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TODAY news for Thursday, February 9, 2006

Loma Linda University Children's Hospital news

Reel Angels brings theater movie experience to Children’s Hospital patients

Kaylee Smith and visiting actors
Kaylee Smith (center), 6, poses for a picture with the visiting actors on Unit 2800, where they signed autographs and met with patients.
For many children, going to the movies is a simple thing. But for youngsters in hospital cancer wards, it is a pleasure they rarely have a chance to enjoy. The threat of infection makes going to a movie theater impossible.

But a young woman has found a way to bring a bit of Hollywood to hospitals. Jessica Angel got the idea after volunteering in the oncology ward at Loma Linda University Children’s Hospital. Ms. Angel now runs the Reel Angels charity, which brings hospital screenings of theater movies to sick children.

Timmy Collins was battling leukemia when Ms. Angel met him in 2003. The 5-year-old talked nonstop about his dream to see “Spiderman 2.” But before the film’s release, he died.

“I met Timmy the first or second time I volunteered at LLUCH, and he just had the most amazing spirit,” says Ms. Angel. “He was so smart and he was always taking care of everyone else, so he stood out to me from the very beginning. There was one baby in particular that I spent a lot of time with, and she just loved Timmy! Her face would light up every time she saw him.

“One day, Timmy came into the playroom completely decked out in Spiderman attire from his pajamas to the web slinger he wore on his hand. So, we started talking about the movie and I asked him if he was excited about seeing the second one (which was being released very soon). He proceeded to explain to me that he probably wouldn’t be able to see it until it was released on video because even when they get to go home for a short period of time, they can’t go to public places where they are at risk for getting sick. I guess I was never aware of this until my conversation with him.

“Over the next couple of weeks, Timmy’s health began to deteriorate very quickly. The last time I saw him, I just remember him being in so much pain and wishing I was able to give him a chance to escape. I knew that him being able to watch his favorite superhero might have alleviated some of the discomfort, but didn’t think there was anything I could do about i
Jessica Angel and children actors from the Paramount movie �Yours, Mine & Ours.�
Jessica Angel (left), former volunteer at Loma Linda University Children’s Hospital and founder of Reel Angels, introduces five of the children actors from the Paramount movie “Yours, Mine & Ours.”
t. Timmy passed away shortly after. He didn’t make it to the release of ‘Spiderman 2’ on DVD.

“I was driving to work one day, and I just felt this overwhelming urge to take action to do something to bring movies, while they were still in theatres, to these hospital-bound kids. The name came to me pretty much right away, and I started talking to family, friends, and co-workers, who helped guide and support me through the whole process. And here we are today!”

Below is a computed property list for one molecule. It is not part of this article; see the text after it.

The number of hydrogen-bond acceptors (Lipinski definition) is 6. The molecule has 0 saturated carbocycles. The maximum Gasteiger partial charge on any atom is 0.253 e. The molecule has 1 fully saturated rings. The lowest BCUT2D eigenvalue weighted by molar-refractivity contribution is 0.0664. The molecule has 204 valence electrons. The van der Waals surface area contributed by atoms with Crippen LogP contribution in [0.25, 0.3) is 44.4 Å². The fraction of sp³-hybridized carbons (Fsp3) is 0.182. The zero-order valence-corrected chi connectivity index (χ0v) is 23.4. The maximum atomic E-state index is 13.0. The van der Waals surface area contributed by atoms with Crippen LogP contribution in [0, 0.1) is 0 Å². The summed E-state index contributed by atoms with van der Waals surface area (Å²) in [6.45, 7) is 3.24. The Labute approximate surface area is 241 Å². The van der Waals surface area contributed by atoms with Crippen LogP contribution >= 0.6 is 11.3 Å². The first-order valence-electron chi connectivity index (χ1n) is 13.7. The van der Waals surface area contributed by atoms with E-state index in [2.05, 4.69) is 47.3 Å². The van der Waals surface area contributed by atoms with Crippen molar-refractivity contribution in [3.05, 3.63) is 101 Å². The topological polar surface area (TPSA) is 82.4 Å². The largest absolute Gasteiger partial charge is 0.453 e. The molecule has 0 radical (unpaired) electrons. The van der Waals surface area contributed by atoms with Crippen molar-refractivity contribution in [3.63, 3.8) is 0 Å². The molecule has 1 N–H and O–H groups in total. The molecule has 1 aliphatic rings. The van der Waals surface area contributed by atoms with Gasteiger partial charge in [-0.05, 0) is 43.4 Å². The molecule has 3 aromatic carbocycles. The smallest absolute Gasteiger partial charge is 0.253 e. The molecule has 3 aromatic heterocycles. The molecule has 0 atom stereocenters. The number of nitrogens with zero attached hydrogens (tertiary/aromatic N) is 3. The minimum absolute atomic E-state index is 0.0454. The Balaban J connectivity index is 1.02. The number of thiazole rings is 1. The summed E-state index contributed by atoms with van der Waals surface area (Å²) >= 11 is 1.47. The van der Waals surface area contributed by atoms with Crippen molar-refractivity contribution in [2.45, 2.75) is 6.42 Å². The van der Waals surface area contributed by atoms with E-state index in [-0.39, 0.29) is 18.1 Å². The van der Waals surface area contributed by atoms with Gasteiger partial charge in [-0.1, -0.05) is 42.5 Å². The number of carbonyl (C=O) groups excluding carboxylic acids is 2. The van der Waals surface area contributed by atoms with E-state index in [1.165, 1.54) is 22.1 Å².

So she launched “Reel Angels,” and brings not only movies to hospitals but snacks and, sometimes, the movie stars, too.

On January 19, through the kind generosity of Paramount Pictures, Reel Angels screened “Yours, Mine & Ours” for a “sold out” crowd of young moviegoers at Loma Linda University Children’s Hospital, the premiere event for Ms. Angel’s organization at Children’s Hospital. The children were joined by very special guests, the film’s Ty Panitz, along with Jaelin, Brecken, Bridger, and McKenna Palmer, who signed autographs for everyone and passed out posters and bracelets. The child life staff, with the help of Kelly Jackson, senior marketing specialist, Children’s Hospital, and the marketing department, created an incredible atmosphere, with special Hollywood decorations, popcorn, and even a red carpet.

“Being able to finally do a screening at Loma Linda was so important to me!” says Ms. Angel. “Loma Linda was the first hospital that I actually approached with wanting to bring the program to, and everyone was so supportive from the very beginning. Not only was it a blessing to be back where it all started, but Timmy’s parents were able to be there as well, and that just meant the world to me! It was so special to see them again, to have them share about their son, and to be able to witness what he inspired. There was a comfort in doing this event, because there were familiar faces and I knew my way around. I am so grateful to Loma Linda for all of their help and support and for making this such an amazing experience, not only for the kids but for myself as well. I hope to be able to continue holding events here regularly. It’s the home of Reel Angels.”

 Many young cancer patients are hospitalized for months at a time. Ms. Angel says her goal is to bring them smiles and the magic of the movies. Reel Angels has only been in business for a little more than a year but is already expanding its screenings to hospitals all over the country.

Reel Angels’ mission is to benefit hospital-bound children by bringing them first-run family films in order to create a magical theatrical experience. By screening movies for these children, the group helps them escape their surroundings. Even if just for a couple of hours, the kids are given a chance to leave some of their pain behind and smile at the stories and pictures before them. For more information about Reel Angels, please visit their website, located at <www.reelangels.org>.

By Preston Clarke Smith

TODAY news for Thursday, February 9, 2006